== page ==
Updated on Feb. 28 to include FAQ from Atmos Energy
On Feb. 20, Atmos Energy technicians arrived at 507 River Bend in Georgetown to repair an underground natural gas leak. The Georgetown Fire Department and Atmos Energy issued a precautionary evacuation for sixteen homes on the 2500 block of Oak Lane and sixteen businesses between the 2500 and 2900 block of Williams Drive. Natural gas service has been shut off to customers in this area. Atmos Energy continues to work as quickly and as safely as possible to restore natural gas services.
Atmos Energy appreciates the support of the Fire and Police Departments for their assistance and will continue to work with them throughout this event.
Atmos Energy hosted a meeting to update affected customers at the Sheraton Austin Georgetown Hotel & Conference Center on Feb. 27.
Affected Georgetown residents can contact Atmos Energy using the dedicated customer service line at 1.888.992.8667.
For businesses needing to file a claim, please contact Atmos Energy’s licensed claims adjusters at 817.207.2812.
To speak with an Atmos Energy representative in-person, please visit the Holiday Inn Express, 431 North Interstate 35 between 9 a.m. and 7 p.m.
Safety is Atmos Energy’s core value. As always, anyone who smells natural gas should leave the area immediately and call 911 or the Atmos Energy emergency line at 1.866.322.8667.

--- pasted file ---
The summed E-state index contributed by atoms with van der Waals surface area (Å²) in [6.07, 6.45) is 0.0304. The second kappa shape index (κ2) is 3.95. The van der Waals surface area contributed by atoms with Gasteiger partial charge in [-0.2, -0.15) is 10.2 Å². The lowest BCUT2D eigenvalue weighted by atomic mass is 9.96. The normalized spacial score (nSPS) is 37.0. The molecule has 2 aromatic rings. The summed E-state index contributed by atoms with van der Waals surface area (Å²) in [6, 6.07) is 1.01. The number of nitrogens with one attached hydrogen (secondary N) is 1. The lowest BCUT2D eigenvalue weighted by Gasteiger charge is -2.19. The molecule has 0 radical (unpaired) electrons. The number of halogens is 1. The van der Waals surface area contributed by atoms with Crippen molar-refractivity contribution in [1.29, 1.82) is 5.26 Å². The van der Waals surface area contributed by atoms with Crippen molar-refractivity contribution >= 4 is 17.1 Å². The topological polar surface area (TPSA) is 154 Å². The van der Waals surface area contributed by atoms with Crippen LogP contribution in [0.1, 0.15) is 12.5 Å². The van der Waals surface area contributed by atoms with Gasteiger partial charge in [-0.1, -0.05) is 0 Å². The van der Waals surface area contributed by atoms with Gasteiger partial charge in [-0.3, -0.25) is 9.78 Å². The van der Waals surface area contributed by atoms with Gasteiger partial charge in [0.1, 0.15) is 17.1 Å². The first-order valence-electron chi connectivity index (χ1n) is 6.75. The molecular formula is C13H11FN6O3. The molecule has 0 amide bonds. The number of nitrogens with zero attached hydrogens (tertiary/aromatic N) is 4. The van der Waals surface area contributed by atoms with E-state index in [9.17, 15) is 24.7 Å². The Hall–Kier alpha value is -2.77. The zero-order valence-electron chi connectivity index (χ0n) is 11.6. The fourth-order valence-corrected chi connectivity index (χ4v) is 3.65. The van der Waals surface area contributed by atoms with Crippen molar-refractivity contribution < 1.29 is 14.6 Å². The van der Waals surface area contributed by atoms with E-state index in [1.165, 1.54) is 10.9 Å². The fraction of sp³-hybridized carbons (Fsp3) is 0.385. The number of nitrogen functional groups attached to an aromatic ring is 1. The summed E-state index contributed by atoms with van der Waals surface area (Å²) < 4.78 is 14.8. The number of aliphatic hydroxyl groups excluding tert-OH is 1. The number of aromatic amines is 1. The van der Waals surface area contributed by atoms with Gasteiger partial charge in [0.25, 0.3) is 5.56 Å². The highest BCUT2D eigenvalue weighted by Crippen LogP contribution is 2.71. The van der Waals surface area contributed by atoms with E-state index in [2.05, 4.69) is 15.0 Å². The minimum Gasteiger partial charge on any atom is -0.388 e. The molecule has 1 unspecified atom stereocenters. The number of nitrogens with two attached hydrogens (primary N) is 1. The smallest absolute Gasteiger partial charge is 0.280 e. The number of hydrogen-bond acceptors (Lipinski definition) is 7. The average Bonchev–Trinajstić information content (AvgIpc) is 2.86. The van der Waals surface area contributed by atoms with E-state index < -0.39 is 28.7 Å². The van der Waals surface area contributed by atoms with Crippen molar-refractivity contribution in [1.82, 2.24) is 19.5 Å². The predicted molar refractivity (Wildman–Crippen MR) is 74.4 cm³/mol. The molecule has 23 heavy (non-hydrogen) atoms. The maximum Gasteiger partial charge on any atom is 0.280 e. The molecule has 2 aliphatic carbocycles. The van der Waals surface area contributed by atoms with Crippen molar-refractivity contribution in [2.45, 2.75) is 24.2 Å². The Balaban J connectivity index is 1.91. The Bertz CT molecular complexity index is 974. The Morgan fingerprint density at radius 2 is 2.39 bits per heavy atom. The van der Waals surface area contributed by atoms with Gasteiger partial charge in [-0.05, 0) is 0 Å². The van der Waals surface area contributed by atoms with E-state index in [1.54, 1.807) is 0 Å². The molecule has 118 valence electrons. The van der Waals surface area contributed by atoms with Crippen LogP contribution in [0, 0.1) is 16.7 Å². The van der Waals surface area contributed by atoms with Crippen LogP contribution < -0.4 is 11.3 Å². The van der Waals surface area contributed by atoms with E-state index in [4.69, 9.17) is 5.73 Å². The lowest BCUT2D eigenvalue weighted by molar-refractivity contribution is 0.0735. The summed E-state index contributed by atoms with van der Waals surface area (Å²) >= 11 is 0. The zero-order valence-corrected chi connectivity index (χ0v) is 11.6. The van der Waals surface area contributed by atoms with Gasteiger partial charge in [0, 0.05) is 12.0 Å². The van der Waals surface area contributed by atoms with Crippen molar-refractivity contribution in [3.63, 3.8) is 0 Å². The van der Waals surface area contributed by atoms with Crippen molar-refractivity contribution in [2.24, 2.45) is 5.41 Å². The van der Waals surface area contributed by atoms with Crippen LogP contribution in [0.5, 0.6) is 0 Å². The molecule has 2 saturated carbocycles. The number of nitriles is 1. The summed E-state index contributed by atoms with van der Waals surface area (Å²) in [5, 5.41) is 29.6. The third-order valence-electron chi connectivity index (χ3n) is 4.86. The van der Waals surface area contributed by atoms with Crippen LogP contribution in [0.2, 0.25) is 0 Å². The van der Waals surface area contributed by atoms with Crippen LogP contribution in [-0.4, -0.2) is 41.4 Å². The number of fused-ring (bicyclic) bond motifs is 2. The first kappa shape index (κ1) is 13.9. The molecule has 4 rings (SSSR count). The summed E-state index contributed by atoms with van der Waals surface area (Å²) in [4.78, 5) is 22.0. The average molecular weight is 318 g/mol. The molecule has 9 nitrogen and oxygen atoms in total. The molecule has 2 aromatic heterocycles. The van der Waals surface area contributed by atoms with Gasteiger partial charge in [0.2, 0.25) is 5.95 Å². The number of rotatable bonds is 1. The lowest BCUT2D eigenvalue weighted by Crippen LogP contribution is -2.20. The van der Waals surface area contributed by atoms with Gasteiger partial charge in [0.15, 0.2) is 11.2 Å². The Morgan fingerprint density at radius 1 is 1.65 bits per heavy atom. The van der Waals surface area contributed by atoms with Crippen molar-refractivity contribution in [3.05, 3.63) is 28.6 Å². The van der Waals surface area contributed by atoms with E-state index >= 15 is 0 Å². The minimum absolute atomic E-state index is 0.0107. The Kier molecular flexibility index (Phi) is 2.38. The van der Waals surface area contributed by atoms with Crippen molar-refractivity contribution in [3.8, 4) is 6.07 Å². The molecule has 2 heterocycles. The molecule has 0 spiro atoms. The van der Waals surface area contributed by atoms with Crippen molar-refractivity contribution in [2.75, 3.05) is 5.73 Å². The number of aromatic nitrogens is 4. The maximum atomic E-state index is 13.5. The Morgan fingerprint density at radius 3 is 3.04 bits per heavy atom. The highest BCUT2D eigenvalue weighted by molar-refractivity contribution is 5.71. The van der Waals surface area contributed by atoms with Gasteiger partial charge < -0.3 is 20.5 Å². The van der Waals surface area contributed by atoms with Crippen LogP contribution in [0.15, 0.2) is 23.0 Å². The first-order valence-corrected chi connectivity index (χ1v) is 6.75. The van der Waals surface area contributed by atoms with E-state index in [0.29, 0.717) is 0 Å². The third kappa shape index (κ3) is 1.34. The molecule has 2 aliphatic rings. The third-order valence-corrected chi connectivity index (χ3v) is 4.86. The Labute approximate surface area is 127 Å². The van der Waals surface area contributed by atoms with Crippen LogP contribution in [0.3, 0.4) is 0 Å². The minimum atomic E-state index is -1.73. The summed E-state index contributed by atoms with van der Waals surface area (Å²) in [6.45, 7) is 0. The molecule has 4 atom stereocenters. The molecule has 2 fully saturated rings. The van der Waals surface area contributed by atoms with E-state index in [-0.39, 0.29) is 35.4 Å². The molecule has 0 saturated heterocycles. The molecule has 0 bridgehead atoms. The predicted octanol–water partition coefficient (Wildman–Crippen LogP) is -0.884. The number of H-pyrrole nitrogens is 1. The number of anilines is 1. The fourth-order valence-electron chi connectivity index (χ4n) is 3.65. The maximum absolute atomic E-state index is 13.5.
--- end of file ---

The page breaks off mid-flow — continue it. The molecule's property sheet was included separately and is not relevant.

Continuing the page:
To learn more about natural gas leak detection, visit: https://www.atmosenergy.com/safety/recognizing-leak
Atmos Energy has also provided an FAQ for the event.
Reports by a local newspaper and an anti-renewable energy advocacy organization have attempted to question Georgetown’s status as an electric utility that uses 100 percent renewable energy.
Georgetown is credited with the energy it pays to put into the statewide electric grid. Since April 2017, the City has been credited with putting more renewable energy into the grid than Georgetown customers consumed. According to the statewide renewable energy accounting system overseen by the Public Utilities Commission, Georgetown’s customers have been using and paying for all-renewable energy since April 2017.
The Electric Reliability Council of Texas manages the statewide electric grid. ERCOT also tracks renewable energy production for the City. The City is able to determine its energy consumption based on data from customer meters. When determining what percent of an electric utility’s energy portfolio is renewable, the energy produced is compared to the energy consumed. For example, in 2018:
- Georgetown contracted for 1,067 megawatt hours of energy.
- Of that, 822 megawatt hours were from renewable sources.
- Georgetown customers consumed 678 megawatt hours.